A: This book required three years of intensive research. I thought the best way to tell the Chinese history of the world was to let the Chinese tell it themselves. The narrative of this book is based on the writings and ideas of Chinese historians, scholars, poets, philosophers and statesmen, going back 3,000 years.
Nearly all the direct citations in the book are translations from Chinese texts, documents and literature, starting with the “classics” of antiquity, and continuing to the speeches of today’s president, Xi Jinping.
What struck me most is how tenaciously the Chinese have held onto certain notions of foreign policy, century after century, from ancient to modern times.
For instance, some of the earliest writing we have from China shows that the Chinese believed their civilization to be superior to others. Chinese civilization was civilization; those who did not adhere to Chinese ways were simply “barbarians.”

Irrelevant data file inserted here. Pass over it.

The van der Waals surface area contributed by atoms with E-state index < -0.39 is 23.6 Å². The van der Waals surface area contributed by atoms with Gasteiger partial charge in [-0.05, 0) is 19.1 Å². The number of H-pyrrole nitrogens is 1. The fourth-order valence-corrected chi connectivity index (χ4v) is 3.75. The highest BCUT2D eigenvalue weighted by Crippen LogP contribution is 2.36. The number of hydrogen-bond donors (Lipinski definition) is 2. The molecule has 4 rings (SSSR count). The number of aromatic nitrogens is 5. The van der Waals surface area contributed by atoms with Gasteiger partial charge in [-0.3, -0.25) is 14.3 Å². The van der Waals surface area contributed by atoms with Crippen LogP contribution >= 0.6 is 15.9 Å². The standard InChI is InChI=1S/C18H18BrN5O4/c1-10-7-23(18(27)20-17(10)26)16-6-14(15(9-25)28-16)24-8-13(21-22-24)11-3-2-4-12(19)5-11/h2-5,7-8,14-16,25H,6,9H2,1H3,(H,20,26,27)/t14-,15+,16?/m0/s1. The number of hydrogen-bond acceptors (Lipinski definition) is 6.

That perception of Chinese exceptionalism greatly influenced their relations with other peoples and states throughout much of Chinese history. The Chinese emperors saw the world as a hierarchy of societies, with China’s natural position at its apex, and they expected other peoples to acknowledge and accept the superiority of China.
The emperors are gone, of course, but you can still see elements of this thinking in how Beijing deals with other countries today.
Q: How was the book's title chosen, and what does it signify for you?
A: The title was meant to convey, in just a couple words, how the Chinese see their history and their role in the world: China was always a superpower, and will (and should) be a superpower again.
We tend to talk about China as an “emerging” country or a “rising” power. That’s not how the Chinese see things at all. The decline of China on the world stage over the past 200 years was merely an “interruption” of the norm, a measly handful of pages in the multi-volume Chinese history of the world.
Now the current leadership is “making China great again” – restoring the nation to its rightful position on the world stage, the one China held throughout much of its epic history, as a superpower, on top of the world order.